Rob Reaser
April 1, 2001

While four-cylinder cars rarely blip the excitement meter for most automotive enthusiasts, one exception is the Mustang SVO. Built during the early '80s, these turbo-charged four-bangers were spicy little numbers that proved intelligent engineering could deliver high-performance from conservative cubic-inch displacement engines. The SVOs, with their race suspension, turbo-charged engine, electronic fuel injection, and unique scooped hood and dual rear wing, were welcome limited-production models at a time when American V-8 performance had hit the bottom of its malaise. Today they represent a special niche in Mustang history, but due to their limited numbers, they are a restorer's nightmare. Parts are scarce and often expensive, if they can be found at all.

Bud Morton of Murfreesboro, Tennessee, knows all too well these pitfalls of SVO ownership. He owns four of these scrappy Ponies in addition to the Dark Sage '85 model seen here. Given that this car required a complete restoration and massive parts replacement to be brought to show condition, it kind of makes you wonder why he bothered in the first place. Well, he bothered because the car was first acquired by Hertz.

Bud located the car in the auction section of a late-model Web site. And after reading the description and deciding it was worth a look, he headed to Atlanta to see the SVO firsthand.

"The car was all there," says Bud. "None of the SVO-specific parts were missing. It was a running, driving car. All the paint was cracked, and it was completely sun-fried. The seats were almost white from the bleaching effects of the sun. The gray trim all over the car was bleached out too. The interior was, for the lack of a better word, nasty. The leather was torn completely off the shifter knob and the top of the steering wheel. The interior panels were sunburnt."

For Bud, this was a project he simply couldn't resist.

"But with all these faults," says Bud, "I still drove the car home-225 miles one way. Two days later I pulled the car into my warehouse and gutted the entire interior."

It turned out that the SVO was indeed part of the Hertz fleet. Hertz had purchased the car new from Bankston Ford in Houston, Texas, and kept it in service from February 1985 to January 1987. Bud says Hertz had even etched the VIN number in all the glass and the wheels. The second owner was about to sell it to a dealership when the third owner bought it just to keep it in the enthusiast realm. It was this gentleman from whom Bud purchased the car in May 1997.

For the next five months Bud searched for someone who could expertly apply a new coat of Dark Sage to the SVO. Finally, Charles and Jason Calloway of Calloway's Paint and Body agreed to the job. In November Bud sent the car to Delk Performance in Murfreesboro to pull the drivetrain before shipping the shell off to Calloway's. In the interim Bud turned his attention to detailing the engine and acquiring the parts needed to put it all back together.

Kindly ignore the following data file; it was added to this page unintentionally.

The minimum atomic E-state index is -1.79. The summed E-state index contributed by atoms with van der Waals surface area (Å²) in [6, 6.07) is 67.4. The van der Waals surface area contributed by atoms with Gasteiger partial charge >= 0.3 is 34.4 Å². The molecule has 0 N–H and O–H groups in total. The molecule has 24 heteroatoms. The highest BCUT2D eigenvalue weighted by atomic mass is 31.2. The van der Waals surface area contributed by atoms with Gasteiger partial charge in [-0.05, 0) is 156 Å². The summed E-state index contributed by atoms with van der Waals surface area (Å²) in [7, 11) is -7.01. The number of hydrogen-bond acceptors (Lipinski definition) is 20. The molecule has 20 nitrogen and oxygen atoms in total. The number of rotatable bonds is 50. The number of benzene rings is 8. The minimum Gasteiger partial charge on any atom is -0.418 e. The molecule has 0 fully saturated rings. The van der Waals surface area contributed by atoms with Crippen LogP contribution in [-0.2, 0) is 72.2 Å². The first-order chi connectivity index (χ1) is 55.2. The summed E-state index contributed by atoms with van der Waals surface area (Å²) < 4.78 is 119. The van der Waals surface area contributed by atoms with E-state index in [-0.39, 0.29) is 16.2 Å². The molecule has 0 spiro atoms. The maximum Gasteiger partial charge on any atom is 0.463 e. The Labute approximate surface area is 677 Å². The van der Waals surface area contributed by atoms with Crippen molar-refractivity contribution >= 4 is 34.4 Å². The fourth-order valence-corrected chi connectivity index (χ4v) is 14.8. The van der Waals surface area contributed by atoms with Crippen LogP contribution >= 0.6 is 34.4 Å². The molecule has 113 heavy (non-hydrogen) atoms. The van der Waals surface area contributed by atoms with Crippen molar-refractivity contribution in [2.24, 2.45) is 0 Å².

"All this time, from the day I purchased the car...and still now, I'm buying SVO-specific parts. I needed an entire interior. I bought an SVO leather kit from E&G Classics in Maryland. [The car] had cloth originally, but that stuff is long gone and impossible to find...and the car looked like it needed leather anyway. I had Ray's Upholstery in Scranton, Pennsylvania, rewrap my steering wheel. Auto Custom Carpets in Alabama [supplied] the carpet, and I found the N.O.S. dashpad at the PFCA Nationals in Columbus, Ohio. Wheel Worx from Maryland reconditioned the wheels, and anything and everything that could still be found at Ford was bought."

With his eye set on entering the SVO in the '98 MCA Grand National in Franklin, Tennessee, Bud realized that he was in a bit of a time crunch to complete the restoration.

"I got the car back from Calloway's in June or July 1998, set the motor in, and found myself with no time to reassemble the car prior to the Grand National on Labor Day. I made a deal with a friend and carried the car to Anthony Davidson of Georgetown, Ohio. He reassembled the complete car (I took it to him completely disassembled) in nine days! I mean everything! The car had nothing on it from the cowl forward, and the interior was still bare. Nine days...back together!

"[When it was completed], I drove the car home from Ohio. That was 400 miles one way. I finished some of the detailing and made it to the Grand National, where I took First place in the Occasionally Driven '79-'88 class.

"The hard thing about restoring one of these cars is that everything is obsolete. No one is making reproduction parts for them. If you find parts, they're double the price (sometimes more) than a regular Mustang part. Then there's the question of the condition of the part. Is it worthy of being put on a restored car?"

Yes, SVOs are tough customers when it comes to restoring them. Little wonder that we see so few on the roads and show fields in factory-fresh condition. But for those enthusiasts with the grit to tangle with such a project, the result usually justifies the means-at least it did with Bud Morton's ex-Hertz Pony.